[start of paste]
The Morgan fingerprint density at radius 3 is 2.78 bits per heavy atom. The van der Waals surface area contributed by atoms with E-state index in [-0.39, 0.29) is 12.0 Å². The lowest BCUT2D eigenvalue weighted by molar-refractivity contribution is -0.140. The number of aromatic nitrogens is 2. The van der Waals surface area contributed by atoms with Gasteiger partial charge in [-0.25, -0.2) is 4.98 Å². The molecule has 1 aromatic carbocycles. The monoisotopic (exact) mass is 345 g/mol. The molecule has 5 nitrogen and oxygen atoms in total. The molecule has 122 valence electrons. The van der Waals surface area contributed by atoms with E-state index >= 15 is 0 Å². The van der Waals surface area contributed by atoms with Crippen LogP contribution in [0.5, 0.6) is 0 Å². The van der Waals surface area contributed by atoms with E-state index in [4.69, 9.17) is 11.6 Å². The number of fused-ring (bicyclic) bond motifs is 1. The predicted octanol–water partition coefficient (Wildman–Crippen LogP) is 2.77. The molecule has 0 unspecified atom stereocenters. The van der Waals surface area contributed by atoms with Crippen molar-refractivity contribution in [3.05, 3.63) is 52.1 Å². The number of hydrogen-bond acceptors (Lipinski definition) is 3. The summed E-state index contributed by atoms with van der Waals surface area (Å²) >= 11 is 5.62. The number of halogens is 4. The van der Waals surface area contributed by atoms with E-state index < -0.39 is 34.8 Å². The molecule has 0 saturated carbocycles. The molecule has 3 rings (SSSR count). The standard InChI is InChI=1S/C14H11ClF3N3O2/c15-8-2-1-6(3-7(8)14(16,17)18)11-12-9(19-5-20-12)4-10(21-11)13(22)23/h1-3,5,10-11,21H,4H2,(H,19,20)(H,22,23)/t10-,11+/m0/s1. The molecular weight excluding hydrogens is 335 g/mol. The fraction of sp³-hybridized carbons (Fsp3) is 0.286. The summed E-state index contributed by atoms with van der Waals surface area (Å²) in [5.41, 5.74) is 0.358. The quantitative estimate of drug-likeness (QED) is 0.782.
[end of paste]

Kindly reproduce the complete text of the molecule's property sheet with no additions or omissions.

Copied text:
The Morgan fingerprint density at radius 3 is 2.78 bits per heavy atom. The van der Waals surface area contributed by atoms with E-state index in [-0.39, 0.29) is 12.0 Å². The lowest BCUT2D eigenvalue weighted by molar-refractivity contribution is -0.140. The number of aromatic nitrogens is 2. The van der Waals surface area contributed by atoms with Gasteiger partial charge in [-0.25, -0.2) is 4.98 Å². The molecule has 1 aromatic carbocycles. The monoisotopic (exact) mass is 345 g/mol. The molecule has 5 nitrogen and oxygen atoms in total. The molecule has 122 valence electrons. The van der Waals surface area contributed by atoms with E-state index >= 15 is 0 Å². The van der Waals surface area contributed by atoms with Crippen LogP contribution in [0.5, 0.6) is 0 Å². The van der Waals surface area contributed by atoms with E-state index in [4.69, 9.17) is 11.6 Å². The number of fused-ring (bicyclic) bond motifs is 1. The predicted octanol–water partition coefficient (Wildman–Crippen LogP) is 2.77. The molecule has 0 unspecified atom stereocenters. The van der Waals surface area contributed by atoms with Crippen molar-refractivity contribution in [3.05, 3.63) is 52.1 Å². The number of hydrogen-bond acceptors (Lipinski definition) is 3. The summed E-state index contributed by atoms with van der Waals surface area (Å²) >= 11 is 5.62. The number of halogens is 4. The van der Waals surface area contributed by atoms with E-state index < -0.39 is 34.8 Å². The molecule has 0 saturated carbocycles. The molecule has 3 rings (SSSR count). The standard InChI is InChI=1S/C14H11ClF3N3O2/c15-8-2-1-6(3-7(8)14(16,17)18)11-12-9(19-5-20-12)4-10(21-11)13(22)23/h1-3,5,10-11,21H,4H2,(H,19,20)(H,22,23)/t10-,11+/m0/s1. The molecular weight excluding hydrogens is 335 g/mol. The fraction of sp³-hybridized carbons (Fsp3) is 0.286. The summed E-state index contributed by atoms with van der Waals surface area (Å²) in [5.41, 5.74) is 0.358. The quantitative estimate of drug-likeness (QED) is 0.782.